This past week in a cold Waterfront San Francisco convention center Fort Mason, Mark Zuckerberg outlined a plan for a lack of a better term how he plans to take over the world. This was a glamorous event in a vary non-glamorous setting. There were Expensive cocktails in a warehouse, there were Scottish synth pop bands overlooking Alcatraz Island, and in a night filed with the polarities of our wording coming to the fore both figuratively and literally. This seemed appropriate when we consider what Facebook is, it is the melding of any socio-economic setting on the same platform.
This gathering was put on by Facebook to benefit of their delegates attending the F8 conference, and trust me no expense was sacrificed. An event like this, but not on the same scale obviously. This is a kind of state of the state address where they go over what they are going to do in the next year and how they aim to grow and change in the next calendar year. There were upwards of 2,600 delegates and they all paid $595 to attend to find out how they can integrate their own digital products with Facebook to carve out some kind of new presence among its enormous audience. This of course with a lot of alcohol and entertainment provided, to create a loose rich shindig.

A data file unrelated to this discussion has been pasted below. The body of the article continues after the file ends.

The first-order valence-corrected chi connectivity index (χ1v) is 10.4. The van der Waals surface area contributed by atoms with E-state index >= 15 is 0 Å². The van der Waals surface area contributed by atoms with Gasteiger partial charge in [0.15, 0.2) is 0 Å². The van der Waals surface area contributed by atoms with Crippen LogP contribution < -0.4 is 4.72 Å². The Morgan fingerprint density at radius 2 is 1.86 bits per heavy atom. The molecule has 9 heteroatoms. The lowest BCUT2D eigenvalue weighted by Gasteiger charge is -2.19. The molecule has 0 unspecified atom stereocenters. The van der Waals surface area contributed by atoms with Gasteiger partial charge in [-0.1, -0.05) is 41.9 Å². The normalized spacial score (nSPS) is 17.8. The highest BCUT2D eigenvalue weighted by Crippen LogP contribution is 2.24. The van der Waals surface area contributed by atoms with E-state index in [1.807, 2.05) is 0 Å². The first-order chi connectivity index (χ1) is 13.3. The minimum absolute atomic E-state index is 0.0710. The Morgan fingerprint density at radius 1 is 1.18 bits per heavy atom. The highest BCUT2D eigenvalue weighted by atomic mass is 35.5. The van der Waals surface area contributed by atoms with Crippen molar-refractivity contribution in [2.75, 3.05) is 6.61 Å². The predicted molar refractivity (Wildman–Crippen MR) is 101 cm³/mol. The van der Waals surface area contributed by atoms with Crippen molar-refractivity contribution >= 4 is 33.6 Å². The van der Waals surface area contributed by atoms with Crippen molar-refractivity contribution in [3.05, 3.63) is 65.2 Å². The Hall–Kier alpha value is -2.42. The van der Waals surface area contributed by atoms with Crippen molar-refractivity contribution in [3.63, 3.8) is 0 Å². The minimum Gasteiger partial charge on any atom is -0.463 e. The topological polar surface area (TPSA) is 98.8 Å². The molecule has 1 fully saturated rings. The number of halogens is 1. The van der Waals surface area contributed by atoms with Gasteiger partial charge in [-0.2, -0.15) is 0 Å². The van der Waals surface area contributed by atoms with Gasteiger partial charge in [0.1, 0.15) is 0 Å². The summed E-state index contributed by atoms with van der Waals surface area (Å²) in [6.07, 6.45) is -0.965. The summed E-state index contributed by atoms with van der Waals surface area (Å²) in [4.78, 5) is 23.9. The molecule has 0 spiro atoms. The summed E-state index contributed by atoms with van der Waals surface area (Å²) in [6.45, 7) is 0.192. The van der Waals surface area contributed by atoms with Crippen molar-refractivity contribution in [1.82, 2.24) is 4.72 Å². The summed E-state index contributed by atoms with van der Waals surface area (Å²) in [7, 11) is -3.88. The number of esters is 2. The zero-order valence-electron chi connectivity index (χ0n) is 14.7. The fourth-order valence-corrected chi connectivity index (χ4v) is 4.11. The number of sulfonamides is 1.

Mark Zuckerberg gave his brief key note speech then passed the mic off to bands and other speakers throughout the evening. Not before he announced however, that he would be giving every attendee a free virtual reality headset and Samsung smartphone.
He then moved on to saying that the nation, was turning inward and moving against the idea of a connect world and community. He goes on to say that “we’ve gone from a world of isolated communities to a one global community and we are all better off for it.” This fails of coarse to address the fact that about 3 billion people do not have access to the internet, nor Facebook, but his point is at least half way correct. This whole speech was less techie and more of a kind of state of the union feel, where he spoke of the systems and inter-workings of people and the nations the reside more so than the inner workings of a circuit and the computer which it resides, which is a deviation from the feel these address have had in the past.
“You hear all the platitudes about Facebook connecting the planet, but to say they are doing it for benevolent reasons is absolute nonsense. It’s about connecting commerce, not people,” says venture capitalist Om Malik. This is a clear concern and there is a lot of truth to what he is saying, but at the end of the day if the effect of the action produces good, even if it is from a selfish point, is it all bad. Although this a lavish business meeting, they outline how they want to connect the world, and it will be much better as a result of it happening than if it had not.